GOLD CANYON — After almost nine years in the planning stages, Pinal County officials broke ground Feb. 17 on the 498-acre Peralta Regional Park east of Gold Canyon.
The anticipated opening date is January 2023, but if construction proceeds smoothly it could be sooner, Kent Taylor, Pinal County open space and trails director, told PinalCentral. Pinal County is planning for attendance of between 1,500 to 2,000 people a month, based on traffic to existing nearby attractions.
Pinal County officials, Open Spaces and Trails Committee members and others celebrated the future park with a groundbreaking Feb. 17, and a video of the event can be seen on YouTube.
The new park, off Peralta Road, will be similar to the nearby Lost Dutchman State Park in a more remote, primitive setting. There’ll be no power or water, but there will be picnicking, multi-use non-motorized trails, overnight camping and simple restrooms similar to what could be found in a remote U.S. Forest Service location, Taylor said.
“You’re not going to find your neighborhood amenities in the park. It’s more to highlight the Sonoran Desert landscape, views of the Superstitions and definitely access points to the Superstition Wilderness.” It will be a prime star-gazing area, and eventually a rock-climbing area.
“It’s just a really tremendous Sonoran Desert setting, tons of saguaros, some really neat views, pretty stunning views.” There will only be about 9 ½ miles of trails, but there should be a good variety for different skill levels, Taylor said. There will be a small handicap-accessible trail loop off the main parking area with interpretive signs, and several other kiosks in the park offering background information and interesting educational material.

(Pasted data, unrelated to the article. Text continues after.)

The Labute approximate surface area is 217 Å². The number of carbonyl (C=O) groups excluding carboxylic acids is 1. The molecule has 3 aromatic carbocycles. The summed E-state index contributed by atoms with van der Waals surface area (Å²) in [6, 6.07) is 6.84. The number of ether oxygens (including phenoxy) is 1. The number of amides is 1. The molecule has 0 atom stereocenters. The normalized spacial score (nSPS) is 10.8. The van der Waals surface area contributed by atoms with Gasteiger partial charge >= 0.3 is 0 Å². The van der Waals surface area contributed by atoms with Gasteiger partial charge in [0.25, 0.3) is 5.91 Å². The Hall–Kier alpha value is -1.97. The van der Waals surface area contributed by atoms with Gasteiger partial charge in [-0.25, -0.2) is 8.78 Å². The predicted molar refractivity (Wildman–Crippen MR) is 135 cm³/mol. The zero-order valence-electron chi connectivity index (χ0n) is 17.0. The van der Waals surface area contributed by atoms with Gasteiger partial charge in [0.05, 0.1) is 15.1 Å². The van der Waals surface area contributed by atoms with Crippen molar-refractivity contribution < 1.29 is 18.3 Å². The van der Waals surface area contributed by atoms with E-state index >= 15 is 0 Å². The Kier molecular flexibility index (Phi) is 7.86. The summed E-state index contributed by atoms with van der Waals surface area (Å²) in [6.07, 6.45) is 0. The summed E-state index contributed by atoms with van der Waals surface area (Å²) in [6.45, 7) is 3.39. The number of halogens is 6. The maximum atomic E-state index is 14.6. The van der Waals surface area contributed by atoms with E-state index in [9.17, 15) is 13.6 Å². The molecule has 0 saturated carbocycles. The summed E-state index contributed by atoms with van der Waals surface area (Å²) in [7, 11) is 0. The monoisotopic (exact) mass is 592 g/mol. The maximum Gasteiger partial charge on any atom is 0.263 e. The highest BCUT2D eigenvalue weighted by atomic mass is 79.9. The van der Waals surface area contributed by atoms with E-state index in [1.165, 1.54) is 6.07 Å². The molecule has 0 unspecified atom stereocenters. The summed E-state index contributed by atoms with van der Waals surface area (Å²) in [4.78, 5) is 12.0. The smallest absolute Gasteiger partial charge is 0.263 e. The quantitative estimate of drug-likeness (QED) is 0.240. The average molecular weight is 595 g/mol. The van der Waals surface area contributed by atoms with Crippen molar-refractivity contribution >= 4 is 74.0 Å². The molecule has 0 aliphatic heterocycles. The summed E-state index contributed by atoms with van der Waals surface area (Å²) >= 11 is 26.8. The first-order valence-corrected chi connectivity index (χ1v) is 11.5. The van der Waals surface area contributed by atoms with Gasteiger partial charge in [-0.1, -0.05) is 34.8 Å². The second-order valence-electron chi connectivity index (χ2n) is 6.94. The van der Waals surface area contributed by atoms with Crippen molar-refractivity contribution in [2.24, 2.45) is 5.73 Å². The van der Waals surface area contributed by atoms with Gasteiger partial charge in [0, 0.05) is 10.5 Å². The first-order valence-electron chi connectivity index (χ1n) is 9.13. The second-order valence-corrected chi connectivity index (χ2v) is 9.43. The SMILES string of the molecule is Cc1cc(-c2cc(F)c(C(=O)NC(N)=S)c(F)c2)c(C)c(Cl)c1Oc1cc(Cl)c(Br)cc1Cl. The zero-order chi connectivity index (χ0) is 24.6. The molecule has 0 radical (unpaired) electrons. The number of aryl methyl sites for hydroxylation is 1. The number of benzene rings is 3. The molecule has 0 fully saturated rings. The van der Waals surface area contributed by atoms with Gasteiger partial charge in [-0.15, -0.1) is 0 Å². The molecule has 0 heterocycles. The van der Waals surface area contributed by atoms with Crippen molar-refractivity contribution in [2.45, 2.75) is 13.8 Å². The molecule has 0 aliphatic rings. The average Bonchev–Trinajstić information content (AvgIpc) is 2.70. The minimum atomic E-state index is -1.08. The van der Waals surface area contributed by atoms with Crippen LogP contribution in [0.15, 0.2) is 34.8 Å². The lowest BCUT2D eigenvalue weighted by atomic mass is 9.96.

The property, which has a long history of both ranching and prospecting, is federal land that the county is leasing from the Bureau of Land Management. It offers “a diverse palate of wildlife watching opportunities. … We’ve seen bighorn sheep on the site a couple of times,” Taylor said. The park also has habitat for the Sonoran Desert tortoise.
Eighteen picnic sites and two large group picnic areas are planned. There will be about 30 campsites, including a site for a volunteer host to assist park staff during busy times of the year. The park is big enough that there will be some campsites at which the only people seen will be adjacent campers. “You may not be able to see the parking lot or much of anything else besides what the natural terrain gives you.”
The deliberately limited infrastructure, primitive setting and a special “stargazing node” for setting up telescopes will offer great opportunities for night sky viewing. There will be some solar lighting around the restrooms, but minimally invasive lighting overall for dark sky conditions.
Future plans include developing and promoting the park as a rock-climbing area. “We see an opportunity for some entry level rock climbing. There’s a pretty decent rock face.” This is a phase two plan, mainly due to the need to develop a separate operating plan for rock climbing, Taylor said.
The county awarded a $5.3 million construction contract in December for the park. It’s being paid for with the county’s development impact fees and a Land and Water Conservation Fund Grant from Arizona State Parks.
Taylor said, “Staff is pretty excited and obviously we’re grateful for the opportunity that the Board (of Supervisors) and senior leadership have given us to bring this park to life.”